GOLF: Moore the merrier for Gerry

THE directors on Rookery's main board are in for an interesting year. Their new chairman and club captain is Gerry Moore, a former psychiatric nurse and nurse manager with the ability to read minds.

THE directors on Rookery's main board are in for an interesting year. Their new chairman and club captain is Gerry Moore, a former psychiatric nurse and nurse manager with the ability to read minds. He also displayed great strength in surviving a series of 'operations' performed by unlikely 'surgeons' using a chain saw, hand saws and screw drivers as part of the medical theme which flavoured his Drive-In ceremony. The new captain was involved in golf from an early age, finding golf balls on a nearby course, acting as a caddy and 'knocking a ball around a few holes' in his spare time. Having joined a Stafford nine-hole club he gained a handicap of 15 when he was 13 years old. Eventually he was co-opted onto the greens committee and gained valuable experience. When he moved on to Brockton Hall his handicap was down to two. A family of three children and a move to London led him to give up the game. After a move to Lowestoft and posts at Blyburgh and Northgate Hospitals, he retired in 2000 and was enticed to try golf again by Lowestoft Bridge Club friends, Phillip and Jean Wills, both members of Rookery Park. There followed a search in the loft for his old Gary Player woods, Peter Thompson irons and Billy Casper putter. He was soon hooked on golf once again and joined Rookery Park. After being invited into a syndicate he was intrigued to know why it was called the 'Wasters'. He soon found out. During one game a partner was called off the course to attend to a car he had left with the engine running. This was followed by another partner discovering his 'lost' household keys in a golf bag just after he had paid over �100 for a new set of locks and keys. After then being asked to sort out Cedric Smith's golf swing the new captain understood why the syndicate was called the 'Wasters'.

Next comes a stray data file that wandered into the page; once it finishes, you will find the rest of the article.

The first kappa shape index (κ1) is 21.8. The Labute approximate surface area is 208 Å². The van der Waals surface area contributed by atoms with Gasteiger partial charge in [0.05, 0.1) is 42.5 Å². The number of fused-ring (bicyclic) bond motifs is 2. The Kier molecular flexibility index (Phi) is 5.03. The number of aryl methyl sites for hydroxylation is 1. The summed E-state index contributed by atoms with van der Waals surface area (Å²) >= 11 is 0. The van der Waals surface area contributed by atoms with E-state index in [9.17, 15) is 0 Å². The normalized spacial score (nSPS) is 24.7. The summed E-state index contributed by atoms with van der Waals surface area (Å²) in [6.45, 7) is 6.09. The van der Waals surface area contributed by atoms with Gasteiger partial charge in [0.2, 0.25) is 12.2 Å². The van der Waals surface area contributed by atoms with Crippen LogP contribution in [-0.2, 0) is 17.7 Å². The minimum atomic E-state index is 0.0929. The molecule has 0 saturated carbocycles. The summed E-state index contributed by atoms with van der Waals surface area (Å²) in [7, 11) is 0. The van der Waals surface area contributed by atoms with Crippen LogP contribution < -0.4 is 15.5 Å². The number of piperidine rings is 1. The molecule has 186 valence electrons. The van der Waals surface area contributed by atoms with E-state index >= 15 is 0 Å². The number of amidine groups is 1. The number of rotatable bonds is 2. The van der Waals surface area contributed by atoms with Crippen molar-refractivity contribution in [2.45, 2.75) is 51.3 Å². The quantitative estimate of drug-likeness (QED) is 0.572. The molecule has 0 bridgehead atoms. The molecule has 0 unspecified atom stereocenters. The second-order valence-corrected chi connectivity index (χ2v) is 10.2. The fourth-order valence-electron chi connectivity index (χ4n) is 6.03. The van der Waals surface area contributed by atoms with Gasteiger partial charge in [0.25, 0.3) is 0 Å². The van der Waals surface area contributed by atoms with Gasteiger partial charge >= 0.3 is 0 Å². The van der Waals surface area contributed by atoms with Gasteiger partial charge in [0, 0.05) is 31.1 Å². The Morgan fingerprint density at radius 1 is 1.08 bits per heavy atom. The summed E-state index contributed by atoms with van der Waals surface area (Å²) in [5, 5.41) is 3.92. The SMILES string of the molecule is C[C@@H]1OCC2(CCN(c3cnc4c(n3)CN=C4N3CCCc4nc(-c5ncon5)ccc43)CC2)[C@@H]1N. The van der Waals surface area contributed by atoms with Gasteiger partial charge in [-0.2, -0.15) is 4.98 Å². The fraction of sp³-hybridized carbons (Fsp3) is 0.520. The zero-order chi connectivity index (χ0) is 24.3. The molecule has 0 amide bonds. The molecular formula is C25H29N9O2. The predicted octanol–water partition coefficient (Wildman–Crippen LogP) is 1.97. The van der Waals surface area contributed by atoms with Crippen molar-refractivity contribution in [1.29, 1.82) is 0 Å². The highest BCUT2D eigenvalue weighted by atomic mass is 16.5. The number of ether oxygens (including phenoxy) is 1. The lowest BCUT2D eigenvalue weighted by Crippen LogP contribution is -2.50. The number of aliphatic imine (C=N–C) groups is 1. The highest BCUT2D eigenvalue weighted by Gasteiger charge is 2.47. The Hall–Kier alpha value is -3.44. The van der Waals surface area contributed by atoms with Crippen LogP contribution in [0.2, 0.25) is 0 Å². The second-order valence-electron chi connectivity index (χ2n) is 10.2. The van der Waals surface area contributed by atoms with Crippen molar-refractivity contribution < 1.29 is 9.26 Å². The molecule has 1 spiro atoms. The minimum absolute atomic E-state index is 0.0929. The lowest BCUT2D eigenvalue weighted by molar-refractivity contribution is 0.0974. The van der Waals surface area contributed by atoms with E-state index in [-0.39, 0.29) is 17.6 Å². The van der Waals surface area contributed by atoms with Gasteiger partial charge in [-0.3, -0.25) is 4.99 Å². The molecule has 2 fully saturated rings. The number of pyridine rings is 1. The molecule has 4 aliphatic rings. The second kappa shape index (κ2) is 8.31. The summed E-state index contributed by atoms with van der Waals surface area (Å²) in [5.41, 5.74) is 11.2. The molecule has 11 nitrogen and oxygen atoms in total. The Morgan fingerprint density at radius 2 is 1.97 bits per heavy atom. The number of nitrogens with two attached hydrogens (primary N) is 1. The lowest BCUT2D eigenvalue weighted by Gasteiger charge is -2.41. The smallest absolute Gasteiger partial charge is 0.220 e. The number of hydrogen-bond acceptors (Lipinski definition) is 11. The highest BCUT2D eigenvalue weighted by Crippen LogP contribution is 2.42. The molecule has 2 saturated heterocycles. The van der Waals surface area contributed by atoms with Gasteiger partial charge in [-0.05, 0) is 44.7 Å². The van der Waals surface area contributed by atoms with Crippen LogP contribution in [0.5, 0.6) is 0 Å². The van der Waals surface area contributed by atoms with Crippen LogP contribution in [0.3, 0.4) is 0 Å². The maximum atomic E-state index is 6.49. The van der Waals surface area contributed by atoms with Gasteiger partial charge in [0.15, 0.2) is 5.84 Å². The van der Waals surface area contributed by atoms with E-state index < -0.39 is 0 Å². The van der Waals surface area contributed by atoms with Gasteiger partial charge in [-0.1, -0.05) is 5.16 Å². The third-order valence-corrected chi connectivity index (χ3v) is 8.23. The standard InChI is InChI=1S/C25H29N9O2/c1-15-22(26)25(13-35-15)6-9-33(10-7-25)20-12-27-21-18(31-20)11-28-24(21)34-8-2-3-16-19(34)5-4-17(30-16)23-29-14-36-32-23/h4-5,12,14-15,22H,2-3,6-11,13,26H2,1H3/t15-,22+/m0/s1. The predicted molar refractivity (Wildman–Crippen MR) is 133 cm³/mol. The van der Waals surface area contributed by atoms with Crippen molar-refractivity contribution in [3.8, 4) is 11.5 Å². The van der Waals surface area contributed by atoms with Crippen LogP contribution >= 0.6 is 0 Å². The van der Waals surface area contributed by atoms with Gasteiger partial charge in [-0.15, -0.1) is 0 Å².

Although six times club champion and holder of the course record at a previous club, his success at Rookery has been confined to the President's Cup, three Seniors' Swords, two Black Mambas and a place in the Parks team. A competent table tennis player, he has also played cricket and football. He was situated right behind the goal when Geoff Hurst scored England's World Cup winning goal.

Gerry Moore has helped with the running of the seniors' section and now intends to enjoy his year of captaincy and serve Rookery to the best of his ability.

His Drive-In competition was won by Paul Perry and Andy Green, another top table tennis player, whose only previous success at golf was in a stableford. After playing as a junior he had a 20 year break. Paired with Perry in a recent competition he arrived at the first green to discover he had left his putter behind. Using a three-iron instead he holed two putts of over 20ft before the novelty wore off and he three putted on three occasions, lapses which cost him and his partner a prize. Perry gained quick revenge. Picking up Green's bar swipe card, dropped during their Drive-in success, he used it to buy a round of drinks for all of the golfers in their group. The pair agreed to call it one-all and are playing together in a coming competition.


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